Things I've Learned Building Next.js Apps



I've spent a lot of time in the past 4 months creating Next.js apps for both work and personal use.

Along that journey, I've grown to really ❀ Next.js and it's ecosystem. Here are some of the things I've learned along the way.


I used to be strongly against CSS-in-JS. If you didn't like CSS, then use SASS/LESS. Why mix styling with your code?

Well, turns out I was wrong. Styling is code and I have never felt more productive styling components than I do using CSS-in-JS. Next.js comes preloaded with styled-jsx, which is fine, but I prefer styled-components πŸ’…

If you want learn more, check out Building a UI Component Library with Styled Components.

Font Loading

Performant font loading is much, much more difficult than I thought. I'm immensely greatful to Zach Leatherman for his Comprehensive Guide on Web Fonts. Every option has their pros/cons, but the approach I've taken for this site is to use @font-face in combination with the font-display attribute.

This approach allows me prevent FOUT (Flash of Unstyled Text) but still has FOIT (Flash of Invisible Text). Yes, FOIT is undeserable, but thanks to Next.js my Lighthouse performance score is still almost 100.

@font-face {
    font-family: 'Fira Sans';
    src: url('/static/fonts/FiraSans-Bold.ttf');
    font-weight: bold;
    font-display: auto;
    font-style: normal;

I've used some of the other font-loading approaches in other scenarios. Becomming informed about all the different options and their tradeoffs has been a worthy investment.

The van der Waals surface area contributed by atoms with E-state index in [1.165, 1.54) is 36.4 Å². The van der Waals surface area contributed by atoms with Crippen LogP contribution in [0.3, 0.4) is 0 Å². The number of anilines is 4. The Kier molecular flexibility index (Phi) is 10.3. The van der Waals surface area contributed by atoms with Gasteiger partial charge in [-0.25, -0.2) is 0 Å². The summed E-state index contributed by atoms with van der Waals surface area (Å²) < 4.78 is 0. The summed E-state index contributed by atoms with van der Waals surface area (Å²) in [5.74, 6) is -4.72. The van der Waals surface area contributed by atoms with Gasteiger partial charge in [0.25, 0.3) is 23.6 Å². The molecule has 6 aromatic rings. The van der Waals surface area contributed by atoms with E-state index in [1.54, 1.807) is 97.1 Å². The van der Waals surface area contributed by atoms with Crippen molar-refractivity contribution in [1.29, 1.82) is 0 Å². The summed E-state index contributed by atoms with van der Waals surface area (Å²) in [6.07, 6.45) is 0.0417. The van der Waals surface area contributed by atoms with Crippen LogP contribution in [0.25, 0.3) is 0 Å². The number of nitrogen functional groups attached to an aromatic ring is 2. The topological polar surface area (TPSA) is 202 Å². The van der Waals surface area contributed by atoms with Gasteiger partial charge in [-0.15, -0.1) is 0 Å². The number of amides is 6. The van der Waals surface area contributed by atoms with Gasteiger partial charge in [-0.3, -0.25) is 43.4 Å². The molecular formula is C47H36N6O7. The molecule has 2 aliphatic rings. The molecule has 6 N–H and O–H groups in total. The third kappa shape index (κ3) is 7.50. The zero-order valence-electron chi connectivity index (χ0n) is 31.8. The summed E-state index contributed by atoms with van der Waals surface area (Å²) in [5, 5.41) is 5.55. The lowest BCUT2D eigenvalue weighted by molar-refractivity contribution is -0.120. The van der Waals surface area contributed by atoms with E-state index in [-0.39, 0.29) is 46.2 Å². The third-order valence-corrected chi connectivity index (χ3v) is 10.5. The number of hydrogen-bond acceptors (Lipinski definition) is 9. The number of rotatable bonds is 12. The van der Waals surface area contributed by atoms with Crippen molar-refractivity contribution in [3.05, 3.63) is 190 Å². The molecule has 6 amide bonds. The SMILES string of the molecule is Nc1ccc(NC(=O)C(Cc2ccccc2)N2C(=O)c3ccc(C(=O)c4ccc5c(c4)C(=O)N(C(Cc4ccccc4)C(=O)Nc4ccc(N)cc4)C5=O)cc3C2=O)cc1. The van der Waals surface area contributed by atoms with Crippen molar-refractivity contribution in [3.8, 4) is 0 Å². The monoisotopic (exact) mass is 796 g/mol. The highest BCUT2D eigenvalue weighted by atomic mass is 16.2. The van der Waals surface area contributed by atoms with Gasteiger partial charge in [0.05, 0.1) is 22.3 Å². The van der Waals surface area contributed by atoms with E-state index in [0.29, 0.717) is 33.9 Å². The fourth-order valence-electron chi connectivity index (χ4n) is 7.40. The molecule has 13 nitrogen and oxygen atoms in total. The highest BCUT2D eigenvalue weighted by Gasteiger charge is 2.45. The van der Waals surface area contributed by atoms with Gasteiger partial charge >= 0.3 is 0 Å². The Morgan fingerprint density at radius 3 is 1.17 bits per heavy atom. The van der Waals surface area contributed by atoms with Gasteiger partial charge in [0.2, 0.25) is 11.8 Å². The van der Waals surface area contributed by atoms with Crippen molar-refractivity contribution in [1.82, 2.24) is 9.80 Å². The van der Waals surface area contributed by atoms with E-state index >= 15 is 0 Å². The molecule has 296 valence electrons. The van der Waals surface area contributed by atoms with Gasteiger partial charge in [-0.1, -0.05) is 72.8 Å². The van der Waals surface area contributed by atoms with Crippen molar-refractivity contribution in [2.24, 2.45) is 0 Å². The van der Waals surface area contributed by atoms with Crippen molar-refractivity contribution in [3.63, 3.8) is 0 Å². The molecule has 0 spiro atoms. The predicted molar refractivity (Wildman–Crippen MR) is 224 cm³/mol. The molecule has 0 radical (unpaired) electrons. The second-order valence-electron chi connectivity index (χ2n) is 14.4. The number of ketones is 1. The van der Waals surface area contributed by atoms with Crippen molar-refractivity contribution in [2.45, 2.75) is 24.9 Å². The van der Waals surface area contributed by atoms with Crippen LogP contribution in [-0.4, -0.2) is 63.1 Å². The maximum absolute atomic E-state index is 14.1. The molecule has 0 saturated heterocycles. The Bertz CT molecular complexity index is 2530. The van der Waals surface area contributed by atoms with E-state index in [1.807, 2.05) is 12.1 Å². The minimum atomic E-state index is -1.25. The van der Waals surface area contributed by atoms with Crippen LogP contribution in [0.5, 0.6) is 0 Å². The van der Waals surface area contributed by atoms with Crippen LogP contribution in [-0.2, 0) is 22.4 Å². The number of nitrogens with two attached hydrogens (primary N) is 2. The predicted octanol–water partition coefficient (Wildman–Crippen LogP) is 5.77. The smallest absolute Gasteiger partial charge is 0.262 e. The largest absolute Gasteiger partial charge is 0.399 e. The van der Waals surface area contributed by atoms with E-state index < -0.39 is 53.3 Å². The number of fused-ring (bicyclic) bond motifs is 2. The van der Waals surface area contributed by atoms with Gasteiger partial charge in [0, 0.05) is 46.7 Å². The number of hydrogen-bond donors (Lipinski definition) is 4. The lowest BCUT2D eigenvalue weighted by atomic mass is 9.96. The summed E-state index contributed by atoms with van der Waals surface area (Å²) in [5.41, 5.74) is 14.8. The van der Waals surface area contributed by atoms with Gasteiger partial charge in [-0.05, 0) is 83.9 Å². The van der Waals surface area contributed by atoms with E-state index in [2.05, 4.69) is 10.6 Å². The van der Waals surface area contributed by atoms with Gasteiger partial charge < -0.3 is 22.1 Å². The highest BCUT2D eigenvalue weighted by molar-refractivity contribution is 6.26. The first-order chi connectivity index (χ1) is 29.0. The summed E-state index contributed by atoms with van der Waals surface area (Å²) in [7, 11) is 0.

Dynamic Assets and Testing

It's likely that at some point in scaling your Next.js app, you'll want to use an external package that doesn't work well server-side rendered. For me, this package was react-select.

When SSR this component, it simply did not work in Safari. Until that bug is fixed, I needed a workaround. Thanks to Next's Dynamic Imports, it's easy to import a component and disable SSR.

import dynamic from 'next/dynamic';

const ReactSelectNoSSR = dynamic(() => import('../components/select'), {
    ssr: false

export default () => (
        <Header />
        <ReactSelectNoSSR />
        <Footer />

While this works, we can go a step further and provide a loading placeholder to make the user experience better.

const ReactSelectNoSSR = dynamic(() => import('../components/select'), {
    loading: () => <Input />,
    ssr: false

Much better πŸŽ‰ Now, how do we test it?

My preferred testing library is Jest. The dynamic import support offered by Next.js does not expose a way to preload the dynamically imported components in Jest’s environment. However, thanks to jest-next-dynamic, we can render the full component tree instead of the loading placeholder. Perfect!

You'll need to add babel-plugin-dynamic-import-node to your .babelrc like so.

  "plugins": ["babel-plugin-dynamic-import-node"]

Then, you can use preloadAll() to render the component instead of the loading placeholder.

import preloadAll from 'jest-next-dynamic';
import ReactSelect from './select';